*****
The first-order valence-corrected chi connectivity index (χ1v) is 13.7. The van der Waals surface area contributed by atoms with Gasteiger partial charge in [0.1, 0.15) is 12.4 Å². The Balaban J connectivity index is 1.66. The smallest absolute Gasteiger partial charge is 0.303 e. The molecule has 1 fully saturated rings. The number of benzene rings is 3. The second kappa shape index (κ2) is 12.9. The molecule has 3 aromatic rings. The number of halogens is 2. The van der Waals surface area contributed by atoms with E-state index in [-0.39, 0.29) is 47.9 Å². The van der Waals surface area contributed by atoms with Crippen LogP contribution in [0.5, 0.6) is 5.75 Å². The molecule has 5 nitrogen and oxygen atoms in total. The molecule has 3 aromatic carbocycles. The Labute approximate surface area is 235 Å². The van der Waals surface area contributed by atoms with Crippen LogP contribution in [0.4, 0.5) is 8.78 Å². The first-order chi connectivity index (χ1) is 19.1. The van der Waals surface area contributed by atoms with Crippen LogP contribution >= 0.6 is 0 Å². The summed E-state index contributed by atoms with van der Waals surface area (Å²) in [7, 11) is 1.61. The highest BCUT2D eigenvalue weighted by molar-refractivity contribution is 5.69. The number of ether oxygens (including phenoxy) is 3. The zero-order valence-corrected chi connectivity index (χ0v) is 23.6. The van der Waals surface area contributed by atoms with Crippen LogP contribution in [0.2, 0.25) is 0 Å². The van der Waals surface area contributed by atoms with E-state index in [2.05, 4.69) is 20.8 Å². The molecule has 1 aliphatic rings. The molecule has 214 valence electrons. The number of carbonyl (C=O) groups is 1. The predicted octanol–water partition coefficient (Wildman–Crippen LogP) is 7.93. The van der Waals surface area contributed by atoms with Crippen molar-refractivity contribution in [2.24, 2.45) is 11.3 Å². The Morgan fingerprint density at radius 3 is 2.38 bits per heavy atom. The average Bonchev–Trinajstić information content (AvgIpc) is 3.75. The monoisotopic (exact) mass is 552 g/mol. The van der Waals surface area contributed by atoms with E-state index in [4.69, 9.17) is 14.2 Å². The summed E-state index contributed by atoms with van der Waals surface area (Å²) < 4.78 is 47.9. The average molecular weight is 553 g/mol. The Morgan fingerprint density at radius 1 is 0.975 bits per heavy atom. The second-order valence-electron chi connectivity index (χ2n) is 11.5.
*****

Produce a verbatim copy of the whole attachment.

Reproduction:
The first-order valence-corrected chi connectivity index (χ1v) is 13.7. The van der Waals surface area contributed by atoms with Gasteiger partial charge in [0.1, 0.15) is 12.4 Å². The Balaban J connectivity index is 1.66. The smallest absolute Gasteiger partial charge is 0.303 e. The molecule has 1 fully saturated rings. The number of benzene rings is 3. The second kappa shape index (κ2) is 12.9. The molecule has 3 aromatic rings. The number of halogens is 2. The van der Waals surface area contributed by atoms with E-state index in [-0.39, 0.29) is 47.9 Å². The van der Waals surface area contributed by atoms with Crippen LogP contribution in [0.5, 0.6) is 5.75 Å². The molecule has 5 nitrogen and oxygen atoms in total. The molecule has 3 aromatic carbocycles. The Labute approximate surface area is 235 Å². The van der Waals surface area contributed by atoms with Crippen LogP contribution in [0.4, 0.5) is 8.78 Å². The first-order chi connectivity index (χ1) is 19.1. The van der Waals surface area contributed by atoms with Crippen LogP contribution >= 0.6 is 0 Å². The summed E-state index contributed by atoms with van der Waals surface area (Å²) in [7, 11) is 1.61. The highest BCUT2D eigenvalue weighted by molar-refractivity contribution is 5.69. The number of ether oxygens (including phenoxy) is 3. The zero-order valence-corrected chi connectivity index (χ0v) is 23.6. The van der Waals surface area contributed by atoms with Crippen LogP contribution in [0.2, 0.25) is 0 Å². The van der Waals surface area contributed by atoms with E-state index in [2.05, 4.69) is 20.8 Å². The molecule has 1 aliphatic rings. The molecule has 214 valence electrons. The number of carbonyl (C=O) groups is 1. The predicted octanol–water partition coefficient (Wildman–Crippen LogP) is 7.93. The van der Waals surface area contributed by atoms with Crippen molar-refractivity contribution in [2.24, 2.45) is 11.3 Å². The Morgan fingerprint density at radius 3 is 2.38 bits per heavy atom. The average Bonchev–Trinajstić information content (AvgIpc) is 3.75. The monoisotopic (exact) mass is 552 g/mol. The van der Waals surface area contributed by atoms with E-state index in [4.69, 9.17) is 14.2 Å². The summed E-state index contributed by atoms with van der Waals surface area (Å²) < 4.78 is 47.9. The average molecular weight is 553 g/mol. The Morgan fingerprint density at radius 1 is 0.975 bits per heavy atom. The second-order valence-electron chi connectivity index (χ2n) is 11.5.